[Fwd: Re: [OT] We need a language]

David Scott Williams wilda21@ca.com
Fri May 30 14:46:02 2003

Woops...mistakenly didn't send this to the whole group

-------- Original Message --------
Subject: Re: [OT] We need a language
Date: Fri, 30 May 2003 17:45:28 -0400
From: David Scott Williams <wilda21@ca.com>
To: Brian T Rice <water@tunes.org>
References: <3ED72D7D.9020202@tiscali.it> 

You really are a dickhead sometimes, ~water.

If TUNES fails to take off, at least you will have refined this aspect
of your self.

Brian T Rice wrote:
 > On Fri, 30 May 2003, PB wrote:
 >>"We need a language that lets us scribble and smudge and smear,
 >>not a language where you have to sit with a teacup of types
 >>balanced on your knee and make polite conversation with a
 >>strict old aunt of a compiler."
 >>Paul Graham, "Hackers and painters".
 > Well, this certainly got a lot of responses. It has well-thought-out
 > responses on LL1 as Fare mentioned. The stuff here is silly.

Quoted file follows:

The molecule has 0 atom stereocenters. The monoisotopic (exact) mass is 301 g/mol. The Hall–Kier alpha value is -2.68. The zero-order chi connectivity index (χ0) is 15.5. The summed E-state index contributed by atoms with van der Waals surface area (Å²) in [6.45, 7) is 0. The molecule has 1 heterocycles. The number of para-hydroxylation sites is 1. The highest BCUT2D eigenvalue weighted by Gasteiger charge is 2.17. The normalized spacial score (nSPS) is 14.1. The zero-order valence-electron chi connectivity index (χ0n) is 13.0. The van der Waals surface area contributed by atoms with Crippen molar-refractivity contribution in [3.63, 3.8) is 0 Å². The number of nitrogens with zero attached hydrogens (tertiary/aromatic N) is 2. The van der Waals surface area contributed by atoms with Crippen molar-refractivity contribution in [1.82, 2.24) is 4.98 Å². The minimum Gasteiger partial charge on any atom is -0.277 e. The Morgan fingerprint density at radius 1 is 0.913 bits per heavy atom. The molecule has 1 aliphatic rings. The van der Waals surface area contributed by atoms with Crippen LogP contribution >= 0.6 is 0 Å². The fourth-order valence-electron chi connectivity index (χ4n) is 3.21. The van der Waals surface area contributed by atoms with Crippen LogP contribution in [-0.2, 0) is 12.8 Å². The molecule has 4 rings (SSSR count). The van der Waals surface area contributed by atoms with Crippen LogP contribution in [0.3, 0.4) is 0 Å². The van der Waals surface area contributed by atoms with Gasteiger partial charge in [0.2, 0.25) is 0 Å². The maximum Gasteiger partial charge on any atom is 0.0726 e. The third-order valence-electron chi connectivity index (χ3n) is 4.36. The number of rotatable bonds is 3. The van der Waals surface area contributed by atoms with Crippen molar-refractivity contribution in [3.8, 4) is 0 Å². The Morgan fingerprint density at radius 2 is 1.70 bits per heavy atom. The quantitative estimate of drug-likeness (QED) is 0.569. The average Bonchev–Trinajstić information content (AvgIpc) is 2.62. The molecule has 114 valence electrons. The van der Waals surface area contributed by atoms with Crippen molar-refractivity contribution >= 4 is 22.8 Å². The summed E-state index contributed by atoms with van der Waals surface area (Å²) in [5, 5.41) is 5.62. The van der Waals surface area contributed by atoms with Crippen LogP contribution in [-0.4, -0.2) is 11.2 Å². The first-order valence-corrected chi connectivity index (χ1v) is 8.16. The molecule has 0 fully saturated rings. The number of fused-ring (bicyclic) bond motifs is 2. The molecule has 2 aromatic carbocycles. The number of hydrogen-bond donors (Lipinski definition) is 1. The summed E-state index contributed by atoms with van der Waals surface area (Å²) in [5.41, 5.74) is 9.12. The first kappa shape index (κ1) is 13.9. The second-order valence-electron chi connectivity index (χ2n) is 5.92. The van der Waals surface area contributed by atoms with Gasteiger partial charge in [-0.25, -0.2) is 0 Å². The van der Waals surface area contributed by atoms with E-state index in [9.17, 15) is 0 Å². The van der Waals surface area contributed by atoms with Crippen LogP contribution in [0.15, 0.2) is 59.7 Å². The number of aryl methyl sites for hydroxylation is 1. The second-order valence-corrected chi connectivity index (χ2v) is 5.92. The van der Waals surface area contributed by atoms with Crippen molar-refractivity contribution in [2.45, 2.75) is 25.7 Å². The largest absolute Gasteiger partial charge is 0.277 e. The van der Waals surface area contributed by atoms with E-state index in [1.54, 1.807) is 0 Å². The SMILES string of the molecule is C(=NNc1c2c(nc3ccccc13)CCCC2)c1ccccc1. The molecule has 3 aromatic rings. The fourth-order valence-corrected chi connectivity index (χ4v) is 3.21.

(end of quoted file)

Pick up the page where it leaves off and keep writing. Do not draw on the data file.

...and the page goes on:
> May I re-interpret "we need a language" as a call for HLL definition?
 > There are certainly a lot of misconceptions among today's posters.
 > Certainly the designs in http://tunes.org/HLL/architecture.html should
 > explain that we're not talking about a single language, but something 
 > akin to a network. The spec work at http://tunes.org/~water/spec/ points
 > to a similar explanation, and also explains that the primary point is to
 > be able to define subsets of functionality and such that make those
 > optional proofs that Jeff mentioned possible. The spec defines a 
subset as
 > any situation where something is restricted in /any/ way at all, which
 > includes typing of attributes or configurations. This is both necessary
 > for a useful system and for a safe and high-performance system. How else
 > can you assume that something won't happen except by not letting it 
 > or observing that it doesn't (noting that real-time observation violates
 > the principle anyway)?
 > Slate certainly doesn't attempt to do any of those things, and Max 
 > either, really. They're projects to demonstrate and exercise the use of
 > various aspects, like persistence, interfaces, run-time architecture, 
 > Do any of these things not make sense to people, or are you content to
 > reply about something which has nothing to do with TUNES with ramblings
 > that ignore what TUNES has to teach?